Singapore University of Social Sciences’ School of Law receives SGD200,000 donation for the Choor Singh Study Award
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 Singapore University of Social Sciences’ School of Law receives SGD200,000 donation for the Choor Singh Study Award

Singapore, May 30, 2018 — Another SGD200,000 in scholarship is available for aspiring lawyers at the School of Law in the Singapore University of Social Sciences (SUSS). The study award is donated by the estate of the late Singapore Supreme Court Judge Choor Singh.

The Choor Singh Study Award is intended to benefit deserving candidates in the Bachelor of Laws (LL B) and Juris Doctor (JD) Programmes. An award amounting to SGD10,000 may be made each year.

SUSS Provost Professor Tsui Kai Chong, who received the cheque on behalf of SUSS, said: “SUSS is honoured to receive the donation from Judge Singh’s family. The scholarship will benefit deserving law students and will have a positive ripple effect on society at large when these students graduate and serve as legal professionals.”

“We the family of the late Justice Choor Singh have decided to set up the Justice Choor Singh Study Award in his memory. My late father was a great believer in education. He himself had to work and study, while supporting a young family. He was only able to pursue his law studies in his 30s. It is therefore appropriate that the Study Award is created in his memory to encourage mature students to pursue law. We believe that he would have been very pleased to know that we are supporting both the young and working adults, who need financial help to pursue their studies, especially in law,” said Judge Singh’s son, Dr Daljeet Singh Sidhu.

The Late Justice Choor Singh, Judge of the Supreme Court of Singapore (1963 –1980)*

The late Justice Choor Singh was one of the most prominent Supreme Court judges in Singapore, a philanthropist and writer of books about Sikhism.

He arrived in Singapore in 1917 at the age of six. The son of a poor, security guard, he went to Raffles Institution for his secondary school studies after completing his primary school education at Pearl’s Hill Primary School. After he completed his ‘O’ levels, he began work as a solicitor’s clerk in the law firm of Mallal & Namazie. Later he joined the Official Assignee’soffice as a court clerk.

It was during the Japanese occupation of Singapore that he became interested in the law and began to study law despite difficult personal circumstances. He was able to pass the Overseas Bar Final Examination in April 1949. Soon after he was appointed a Magistrate in Colonial Malaya.

From then on, Justice Choor Singh rose through the Legal Service ranks becoming the Senior District Judge (now known as the Presiding Judge of the State Courts). In 1963 he was appointed a Supreme Court Judge. He remained a judge of the Supreme Court until his retirement in 1980.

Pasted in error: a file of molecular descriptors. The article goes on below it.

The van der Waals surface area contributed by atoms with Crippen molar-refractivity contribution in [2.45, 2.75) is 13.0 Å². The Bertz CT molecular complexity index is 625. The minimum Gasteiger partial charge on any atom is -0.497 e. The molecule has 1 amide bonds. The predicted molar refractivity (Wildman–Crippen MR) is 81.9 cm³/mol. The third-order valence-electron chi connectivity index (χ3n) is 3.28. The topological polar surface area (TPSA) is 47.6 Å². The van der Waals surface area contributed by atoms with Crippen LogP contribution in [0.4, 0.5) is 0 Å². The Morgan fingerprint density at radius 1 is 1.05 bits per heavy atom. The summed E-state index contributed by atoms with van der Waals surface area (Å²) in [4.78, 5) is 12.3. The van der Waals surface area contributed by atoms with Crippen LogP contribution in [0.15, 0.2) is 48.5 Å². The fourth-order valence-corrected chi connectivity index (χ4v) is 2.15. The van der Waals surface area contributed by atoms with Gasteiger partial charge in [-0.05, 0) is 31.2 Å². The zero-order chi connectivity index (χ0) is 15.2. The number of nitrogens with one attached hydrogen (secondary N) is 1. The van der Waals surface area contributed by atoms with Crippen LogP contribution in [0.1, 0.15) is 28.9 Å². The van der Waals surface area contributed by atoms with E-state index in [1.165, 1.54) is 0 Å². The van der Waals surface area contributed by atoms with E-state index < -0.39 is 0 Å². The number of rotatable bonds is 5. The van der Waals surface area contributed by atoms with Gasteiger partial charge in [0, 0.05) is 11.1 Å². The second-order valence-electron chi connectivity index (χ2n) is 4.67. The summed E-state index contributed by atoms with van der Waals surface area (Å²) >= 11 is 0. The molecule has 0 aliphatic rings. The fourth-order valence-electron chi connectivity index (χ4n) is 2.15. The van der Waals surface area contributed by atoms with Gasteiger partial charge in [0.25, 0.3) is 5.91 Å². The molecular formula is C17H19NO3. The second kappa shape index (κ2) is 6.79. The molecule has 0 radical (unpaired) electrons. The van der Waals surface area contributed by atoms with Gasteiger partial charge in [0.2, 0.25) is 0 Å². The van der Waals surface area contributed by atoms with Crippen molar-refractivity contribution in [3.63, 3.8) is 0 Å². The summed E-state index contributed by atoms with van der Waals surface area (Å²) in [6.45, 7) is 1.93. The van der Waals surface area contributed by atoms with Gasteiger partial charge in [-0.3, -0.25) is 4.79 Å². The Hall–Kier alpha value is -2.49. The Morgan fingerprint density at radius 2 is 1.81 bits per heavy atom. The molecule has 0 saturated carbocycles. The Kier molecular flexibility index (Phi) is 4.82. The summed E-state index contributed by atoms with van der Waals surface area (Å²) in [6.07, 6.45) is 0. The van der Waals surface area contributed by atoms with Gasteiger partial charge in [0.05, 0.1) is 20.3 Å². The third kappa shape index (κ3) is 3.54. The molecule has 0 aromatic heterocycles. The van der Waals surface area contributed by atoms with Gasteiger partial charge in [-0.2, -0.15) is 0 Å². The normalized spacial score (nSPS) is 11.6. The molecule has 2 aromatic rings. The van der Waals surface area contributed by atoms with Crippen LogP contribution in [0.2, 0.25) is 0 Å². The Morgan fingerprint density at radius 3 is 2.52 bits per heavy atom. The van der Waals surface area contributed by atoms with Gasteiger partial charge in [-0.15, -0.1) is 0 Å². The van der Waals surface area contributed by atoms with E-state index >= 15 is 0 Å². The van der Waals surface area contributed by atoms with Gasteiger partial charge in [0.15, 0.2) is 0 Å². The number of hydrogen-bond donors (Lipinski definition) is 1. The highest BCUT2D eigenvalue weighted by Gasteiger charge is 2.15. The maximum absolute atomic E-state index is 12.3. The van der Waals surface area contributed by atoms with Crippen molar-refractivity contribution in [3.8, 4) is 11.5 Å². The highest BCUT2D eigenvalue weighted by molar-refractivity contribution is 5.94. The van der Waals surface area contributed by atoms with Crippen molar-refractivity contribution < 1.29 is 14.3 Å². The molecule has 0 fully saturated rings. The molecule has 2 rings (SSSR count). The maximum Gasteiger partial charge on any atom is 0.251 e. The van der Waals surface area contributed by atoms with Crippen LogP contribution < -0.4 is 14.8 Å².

Apart from rising to the pinnacle of the legal profession, Justice Choor Singh will be remembered as someone who actively participated in and contributed to the community. He was an influential member of the Sikh community with whom the government of the day often consulted on important issues touching the Sikh community, one of which was the establishment of the Sikh Advisory Board.

He was more than just a law professional. He was also a prolific author, writing books and monographs on history and religion.

Despite his many achievements, both as a pioneer Sikh in Singapore and one of the pioneers in the Judiciary of modern Singapore, Justice Choor Singh was clearly and firmly rooted in his belief on what his role in life should be – that of duty and service to his community.

(Choor Singh, ‘The Sikh community’s contribution to the development of Singapore’, p. 58)

Education was close to his heart. He contributed to Sikh educational charities and other educational causes. Justice Singh was also a life member of the Singapore Indian Education Trust, which provides financial assistance to needy and deserving Singaporean Indian students.

In Judge Singh’s 17-year career on the bench, over 100 of his judgments were reported in the law reports. Particularly noted for his criminal judgments, he was known as "the Hanging Judge " for handing down a large number of capital sentences.

*Adapted from Singh Sidhu, Rishpal, ‘Singapore’s Early Sikh Pioneers’ (Central Gurdawara Board Singapore, 2017, Chapter 8 at pp 111 - 113) and Chan Sek Keong (1 April 2009), Retired Justice Choor Singh [letter from the Chief Justice of Singapore to retired Justice Choor Singh's family], Supreme Court of Singapore, archived from the original on 3 April 2009, retrieved 4 April 2009, para. 6.

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About Singapore University of Social Sciences 

Singapore University of Social Sciences (SUSS) is one of Singapore's six autonomous universities and its mission is to provide lifelong education that equips learners to serve society. Home to more than 15,000 students, SUSS provides an applied education that targets both fresh school leavers and adult learners, with a focus on the social sciences. It adopts a flexible and practice-focused learning approach and offers more than 70 degree programmes in various disciplines. Eligible students taking SUSS's undergraduate programmes enjoy government subsidies and access to government bursaries, tuition fee loans and study loans. For more information on Singapore University of Social Sciences, please visit